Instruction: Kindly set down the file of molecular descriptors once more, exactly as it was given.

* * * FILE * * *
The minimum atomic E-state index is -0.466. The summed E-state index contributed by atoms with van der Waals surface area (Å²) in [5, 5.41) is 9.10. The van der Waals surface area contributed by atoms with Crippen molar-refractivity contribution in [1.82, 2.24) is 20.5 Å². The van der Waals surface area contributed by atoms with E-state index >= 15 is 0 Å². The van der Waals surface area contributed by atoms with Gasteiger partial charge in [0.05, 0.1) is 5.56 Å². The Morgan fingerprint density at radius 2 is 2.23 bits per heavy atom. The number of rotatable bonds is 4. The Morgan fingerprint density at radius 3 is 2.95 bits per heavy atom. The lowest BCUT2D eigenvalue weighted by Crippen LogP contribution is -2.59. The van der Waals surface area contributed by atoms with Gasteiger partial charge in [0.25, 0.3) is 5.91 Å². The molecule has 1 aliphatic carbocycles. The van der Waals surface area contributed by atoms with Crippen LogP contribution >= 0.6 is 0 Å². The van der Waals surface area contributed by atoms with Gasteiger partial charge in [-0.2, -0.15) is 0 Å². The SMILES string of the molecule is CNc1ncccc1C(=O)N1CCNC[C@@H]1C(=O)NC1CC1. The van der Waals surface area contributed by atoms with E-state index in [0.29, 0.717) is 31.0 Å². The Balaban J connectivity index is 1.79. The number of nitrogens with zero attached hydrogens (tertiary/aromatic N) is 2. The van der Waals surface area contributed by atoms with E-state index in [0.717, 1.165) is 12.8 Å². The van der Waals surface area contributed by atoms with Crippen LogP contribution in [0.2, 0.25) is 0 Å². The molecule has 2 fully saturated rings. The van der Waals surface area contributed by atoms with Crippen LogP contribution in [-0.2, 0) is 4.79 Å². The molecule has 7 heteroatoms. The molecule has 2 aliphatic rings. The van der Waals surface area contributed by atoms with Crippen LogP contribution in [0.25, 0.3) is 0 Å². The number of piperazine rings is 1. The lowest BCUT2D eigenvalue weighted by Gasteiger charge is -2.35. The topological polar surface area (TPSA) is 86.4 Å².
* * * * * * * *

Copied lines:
The minimum atomic E-state index is -0.466. The summed E-state index contributed by atoms with van der Waals surface area (Å²) in [5, 5.41) is 9.10. The van der Waals surface area contributed by atoms with Crippen molar-refractivity contribution in [1.82, 2.24) is 20.5 Å². The van der Waals surface area contributed by atoms with E-state index >= 15 is 0 Å². The van der Waals surface area contributed by atoms with Gasteiger partial charge in [0.05, 0.1) is 5.56 Å². The Morgan fingerprint density at radius 2 is 2.23 bits per heavy atom. The number of rotatable bonds is 4. The Morgan fingerprint density at radius 3 is 2.95 bits per heavy atom. The lowest BCUT2D eigenvalue weighted by Crippen LogP contribution is -2.59. The van der Waals surface area contributed by atoms with Gasteiger partial charge in [0.25, 0.3) is 5.91 Å². The molecule has 1 aliphatic carbocycles. The van der Waals surface area contributed by atoms with Crippen LogP contribution >= 0.6 is 0 Å². The van der Waals surface area contributed by atoms with Gasteiger partial charge in [-0.2, -0.15) is 0 Å². The SMILES string of the molecule is CNc1ncccc1C(=O)N1CCNC[C@@H]1C(=O)NC1CC1. The van der Waals surface area contributed by atoms with E-state index in [0.29, 0.717) is 31.0 Å². The Balaban J connectivity index is 1.79. The number of nitrogens with zero attached hydrogens (tertiary/aromatic N) is 2. The van der Waals surface area contributed by atoms with E-state index in [0.717, 1.165) is 12.8 Å². The van der Waals surface area contributed by atoms with Crippen LogP contribution in [0.2, 0.25) is 0 Å². The molecule has 2 fully saturated rings. The van der Waals surface area contributed by atoms with Crippen LogP contribution in [-0.2, 0) is 4.79 Å². The molecule has 7 heteroatoms. The molecule has 2 aliphatic rings. The van der Waals surface area contributed by atoms with Crippen LogP contribution in [0.25, 0.3) is 0 Å². The number of piperazine rings is 1. The lowest BCUT2D eigenvalue weighted by Gasteiger charge is -2.35. The topological polar surface area (TPSA) is 86.4 Å².